foxhd
Posts: 1910
Joined: Oct 2011

I am alive, You sure said it a whole lot better than I did! That is how I feel also. Maybe that is what I learned from all the old people I've met after 35 years in health care. You've hit it on the nose.

I am alive
Posts: 221
Joined: Jul 2012

Smile

 

GSRon's picture
GSRon
Posts: 1247
Joined: Jan 2013

Yes, what you said.. in fact it now amazes me that most likely it will NOT be the RCC that takes me out...!!

Be Well All... !!  

Ron

cubsfan9
Posts: 43
Joined: Oct 2013

Good Morning!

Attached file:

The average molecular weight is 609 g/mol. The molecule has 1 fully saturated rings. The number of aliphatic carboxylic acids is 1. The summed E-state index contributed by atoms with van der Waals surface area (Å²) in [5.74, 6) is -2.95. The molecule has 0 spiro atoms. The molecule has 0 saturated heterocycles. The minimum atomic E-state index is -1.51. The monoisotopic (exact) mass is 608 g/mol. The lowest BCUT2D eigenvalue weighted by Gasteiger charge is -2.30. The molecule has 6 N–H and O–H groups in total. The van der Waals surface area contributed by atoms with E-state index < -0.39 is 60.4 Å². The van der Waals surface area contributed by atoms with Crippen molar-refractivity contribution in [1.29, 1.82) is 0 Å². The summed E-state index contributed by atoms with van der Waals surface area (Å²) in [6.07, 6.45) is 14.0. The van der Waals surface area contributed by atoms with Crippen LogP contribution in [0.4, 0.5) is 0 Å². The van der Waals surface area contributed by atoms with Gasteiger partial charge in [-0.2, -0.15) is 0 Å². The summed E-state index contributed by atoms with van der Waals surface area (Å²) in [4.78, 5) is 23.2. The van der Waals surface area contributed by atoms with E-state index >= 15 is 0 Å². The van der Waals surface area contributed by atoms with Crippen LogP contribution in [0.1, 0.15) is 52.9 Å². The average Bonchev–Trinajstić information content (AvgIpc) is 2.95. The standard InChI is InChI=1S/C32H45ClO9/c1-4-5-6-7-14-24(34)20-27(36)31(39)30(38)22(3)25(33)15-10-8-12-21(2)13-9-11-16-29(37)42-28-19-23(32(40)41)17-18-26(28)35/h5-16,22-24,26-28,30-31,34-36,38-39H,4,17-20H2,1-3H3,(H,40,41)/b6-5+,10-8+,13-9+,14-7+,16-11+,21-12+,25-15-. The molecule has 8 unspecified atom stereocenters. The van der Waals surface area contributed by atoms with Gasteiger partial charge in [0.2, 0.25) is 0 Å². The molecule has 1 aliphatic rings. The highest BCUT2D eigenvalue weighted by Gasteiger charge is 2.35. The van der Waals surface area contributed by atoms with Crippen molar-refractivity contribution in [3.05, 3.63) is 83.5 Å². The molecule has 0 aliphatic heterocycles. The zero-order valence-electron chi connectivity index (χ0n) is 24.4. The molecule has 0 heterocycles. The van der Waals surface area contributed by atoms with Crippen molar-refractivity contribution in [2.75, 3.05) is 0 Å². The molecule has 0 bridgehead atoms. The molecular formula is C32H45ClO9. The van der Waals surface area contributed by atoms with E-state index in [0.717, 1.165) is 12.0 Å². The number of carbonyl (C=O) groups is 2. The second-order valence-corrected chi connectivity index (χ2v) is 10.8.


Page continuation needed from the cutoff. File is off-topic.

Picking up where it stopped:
Yes, my husband also has RCC (left nephrectomy in 2004) that metastacized to his pancreas.  This was discovered just a year ago and was a large tumor on the head of his pancreas.  We met with a surgeon and a Whipple procedure was planned.  However, after a "meeting of the minds" - surgeon who did original kidney surgery, pancreatic specialist, and oncologist- it was determined that surgery was not the best option.  Instead, he was put on Sutent and has had good results.  Kidney cancer is different in every patient and there are so many variables that you have to look at your own situation, consult with the medical people, do some research, and make the decision that is best for your case.  Best wishes as you make those decisions  As others have said, there are great resources and lots of support here and on Smartpatients.com.  ~Sharon